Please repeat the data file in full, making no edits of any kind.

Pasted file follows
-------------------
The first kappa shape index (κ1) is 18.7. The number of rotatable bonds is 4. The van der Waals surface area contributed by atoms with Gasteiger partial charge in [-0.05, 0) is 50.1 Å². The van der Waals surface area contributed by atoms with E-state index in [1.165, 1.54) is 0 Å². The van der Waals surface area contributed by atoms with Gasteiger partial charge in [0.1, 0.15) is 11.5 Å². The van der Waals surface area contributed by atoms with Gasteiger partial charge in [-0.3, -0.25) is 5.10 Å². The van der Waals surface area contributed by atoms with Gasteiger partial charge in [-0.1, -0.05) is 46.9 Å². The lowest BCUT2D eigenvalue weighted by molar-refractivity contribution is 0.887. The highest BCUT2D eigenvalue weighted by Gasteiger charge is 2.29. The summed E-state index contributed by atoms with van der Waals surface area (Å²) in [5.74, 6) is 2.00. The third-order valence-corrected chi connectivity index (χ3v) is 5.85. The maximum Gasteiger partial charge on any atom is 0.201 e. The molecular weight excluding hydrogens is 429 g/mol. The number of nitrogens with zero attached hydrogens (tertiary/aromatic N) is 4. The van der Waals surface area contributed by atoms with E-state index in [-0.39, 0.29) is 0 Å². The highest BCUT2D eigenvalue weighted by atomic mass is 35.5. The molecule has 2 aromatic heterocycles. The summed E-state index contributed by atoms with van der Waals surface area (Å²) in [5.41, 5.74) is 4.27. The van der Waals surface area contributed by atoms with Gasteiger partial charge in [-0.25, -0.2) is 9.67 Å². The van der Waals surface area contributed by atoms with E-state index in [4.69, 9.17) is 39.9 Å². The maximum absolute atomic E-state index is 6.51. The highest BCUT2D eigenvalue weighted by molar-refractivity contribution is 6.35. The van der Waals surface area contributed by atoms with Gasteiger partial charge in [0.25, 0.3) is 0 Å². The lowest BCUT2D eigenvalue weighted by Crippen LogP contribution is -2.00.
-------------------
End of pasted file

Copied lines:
The first kappa shape index (κ1) is 18.7. The number of rotatable bonds is 4. The van der Waals surface area contributed by atoms with Gasteiger partial charge in [-0.05, 0) is 50.1 Å². The van der Waals surface area contributed by atoms with E-state index in [1.165, 1.54) is 0 Å². The van der Waals surface area contributed by atoms with Gasteiger partial charge in [0.1, 0.15) is 11.5 Å². The van der Waals surface area contributed by atoms with Gasteiger partial charge in [-0.3, -0.25) is 5.10 Å². The van der Waals surface area contributed by atoms with Gasteiger partial charge in [-0.1, -0.05) is 46.9 Å². The lowest BCUT2D eigenvalue weighted by molar-refractivity contribution is 0.887. The highest BCUT2D eigenvalue weighted by Gasteiger charge is 2.29. The summed E-state index contributed by atoms with van der Waals surface area (Å²) in [5.74, 6) is 2.00. The third-order valence-corrected chi connectivity index (χ3v) is 5.85. The maximum Gasteiger partial charge on any atom is 0.201 e. The molecular weight excluding hydrogens is 429 g/mol. The number of nitrogens with zero attached hydrogens (tertiary/aromatic N) is 4. The van der Waals surface area contributed by atoms with E-state index in [-0.39, 0.29) is 0 Å². The highest BCUT2D eigenvalue weighted by atomic mass is 35.5. The molecule has 2 aromatic heterocycles. The summed E-state index contributed by atoms with van der Waals surface area (Å²) in [5.41, 5.74) is 4.27. The van der Waals surface area contributed by atoms with Gasteiger partial charge in [-0.25, -0.2) is 9.67 Å². The van der Waals surface area contributed by atoms with E-state index in [4.69, 9.17) is 39.9 Å². The maximum absolute atomic E-state index is 6.51. The highest BCUT2D eigenvalue weighted by molar-refractivity contribution is 6.35. The van der Waals surface area contributed by atoms with Gasteiger partial charge in [0.25, 0.3) is 0 Å². The lowest BCUT2D eigenvalue weighted by Crippen LogP contribution is -2.00.